By Ken Sturtz
A lakefront hotspot near the SUNY Oswego campus that’s a longtime favorite of college students is getting a makeover.
The city of Oswego is wrapping up work on a $150,000 project to transform the area known as Sheldon Beach from a vacant gravel lot into a public park complete with restrooms, picnic tables and waterfront access.
The site is sandwiched on two acres and accessed from Sixth Avenue on the city’s west side. It’s bordered on the east by the 93-acre Oswego Harbor Power (formerly known as the Oswego Steam Station). The 1,700-megawatt oil- and gas-fired plant rarely produces electricity, mostly serving as a backup. The site is flanked on the west by the college campus.
Mayor Billy Barlow said an old building on the city-owned property had collapsed years ago and animals were getting into it. Last fall he went to check it out and see about having a contractor clean it up.
While looking around he began wondering why a popular piece of city-owned lakefront real estate wasn’t being maintained and utilized.
The site was a public swimming area for decades, staffed by lifeguards and popular with locals and students alike. From there people gain access to the harbor’s breakwater that leads to the lighthouse. Over the years scores of people have become trapped and needed to be rescued.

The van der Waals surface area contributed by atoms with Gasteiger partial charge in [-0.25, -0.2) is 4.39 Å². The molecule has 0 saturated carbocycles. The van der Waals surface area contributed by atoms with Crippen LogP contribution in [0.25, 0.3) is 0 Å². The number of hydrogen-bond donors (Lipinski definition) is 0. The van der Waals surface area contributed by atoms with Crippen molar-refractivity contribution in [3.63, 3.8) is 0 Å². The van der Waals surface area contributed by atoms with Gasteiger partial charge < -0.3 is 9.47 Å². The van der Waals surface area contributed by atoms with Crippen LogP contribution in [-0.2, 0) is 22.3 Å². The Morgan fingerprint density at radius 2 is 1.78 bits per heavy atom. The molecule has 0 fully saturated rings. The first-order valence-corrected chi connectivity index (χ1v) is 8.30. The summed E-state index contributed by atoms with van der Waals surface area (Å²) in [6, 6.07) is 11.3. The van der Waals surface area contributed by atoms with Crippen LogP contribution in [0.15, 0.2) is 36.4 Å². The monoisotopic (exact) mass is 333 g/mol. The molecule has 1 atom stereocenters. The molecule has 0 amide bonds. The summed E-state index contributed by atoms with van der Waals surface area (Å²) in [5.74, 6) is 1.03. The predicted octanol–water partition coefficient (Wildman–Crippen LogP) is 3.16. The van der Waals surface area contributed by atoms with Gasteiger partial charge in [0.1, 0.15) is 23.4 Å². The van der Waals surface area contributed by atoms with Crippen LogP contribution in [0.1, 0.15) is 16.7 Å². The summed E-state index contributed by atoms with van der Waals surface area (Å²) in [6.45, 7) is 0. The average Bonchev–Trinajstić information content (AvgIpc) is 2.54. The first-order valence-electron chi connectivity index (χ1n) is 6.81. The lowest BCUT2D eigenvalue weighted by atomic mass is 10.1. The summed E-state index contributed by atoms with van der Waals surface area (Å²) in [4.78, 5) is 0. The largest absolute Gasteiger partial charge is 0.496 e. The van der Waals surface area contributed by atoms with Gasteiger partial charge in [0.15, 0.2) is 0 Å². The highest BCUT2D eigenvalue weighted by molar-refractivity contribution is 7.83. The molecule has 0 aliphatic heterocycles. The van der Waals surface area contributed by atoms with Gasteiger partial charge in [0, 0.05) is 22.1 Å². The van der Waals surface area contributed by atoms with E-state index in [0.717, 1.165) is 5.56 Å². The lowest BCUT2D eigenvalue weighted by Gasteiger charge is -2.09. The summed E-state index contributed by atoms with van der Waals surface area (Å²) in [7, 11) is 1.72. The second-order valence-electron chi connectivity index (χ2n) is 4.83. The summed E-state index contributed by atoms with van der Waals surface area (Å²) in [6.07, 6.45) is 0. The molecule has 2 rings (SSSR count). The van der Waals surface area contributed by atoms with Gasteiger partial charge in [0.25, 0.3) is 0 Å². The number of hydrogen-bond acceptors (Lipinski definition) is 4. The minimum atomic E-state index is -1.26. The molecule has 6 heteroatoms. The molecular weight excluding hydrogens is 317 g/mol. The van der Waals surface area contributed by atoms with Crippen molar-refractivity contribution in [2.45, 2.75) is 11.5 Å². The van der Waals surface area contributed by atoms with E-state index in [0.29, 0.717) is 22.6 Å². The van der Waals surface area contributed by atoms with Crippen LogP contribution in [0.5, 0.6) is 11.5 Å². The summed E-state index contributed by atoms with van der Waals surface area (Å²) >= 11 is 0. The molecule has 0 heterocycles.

In 1971, the swimming area was closed when the city leased the land to the adjacent steam plant for parking during a major expansion. When the city tried to reopen the site in the 1980s, it was stymied by the college and a lengthy fight ensued.
An effort to open a swimming area in the early 1990s failed due to a state regulation requiring the slope of swimming areas to be relatively level. The bottom of Sheldon Beach is rocky, jagged and has sudden drop-offs. The county Health Department said the conditions were dangerous and would’ve made it difficult for lifeguards to spot someone in trouble.
Meeting the state regulations would’ve required an expensive project to fill in and level out the bottom of the lake and the city eventually dropped its plans.
Barlow pushed to turn the area into a park, similar to another project in 2019 that created Lakeside Park on the east side at a site that was previously a dead-end road leading to a gravel driveway on the lake. The city has also undertaken revitalization projects at Breitbeck Park and the International Pier.
“It just made sense,” Barlow said. “We have a lot of experience now with reinforcing the shorelines and developing waterfront space in a way that allows people to enjoy it.”
The Sheldon Beach park will not have a swimming area, but the project includes new public restrooms, seating and picnic areas, installation of green space and landscaping, and a walking trail to the waterfront. The street leading to the park will also be repaved.
The project is being paid for from a $1.7 million allotment the city got as part of the American Rescue Plan last year. Construction is expected to finish in mid-September.
Barlow said while that the park project is meant for everyone’s enjoyment, he believes it will have special resonance with college students given the site’s proximity to campus and historic popularity with students.
“It will go a long way toward making SUNY students feel like they have a quality place in the city to visit,” he said. “Now even more students will use it and feel like it’s there for them.”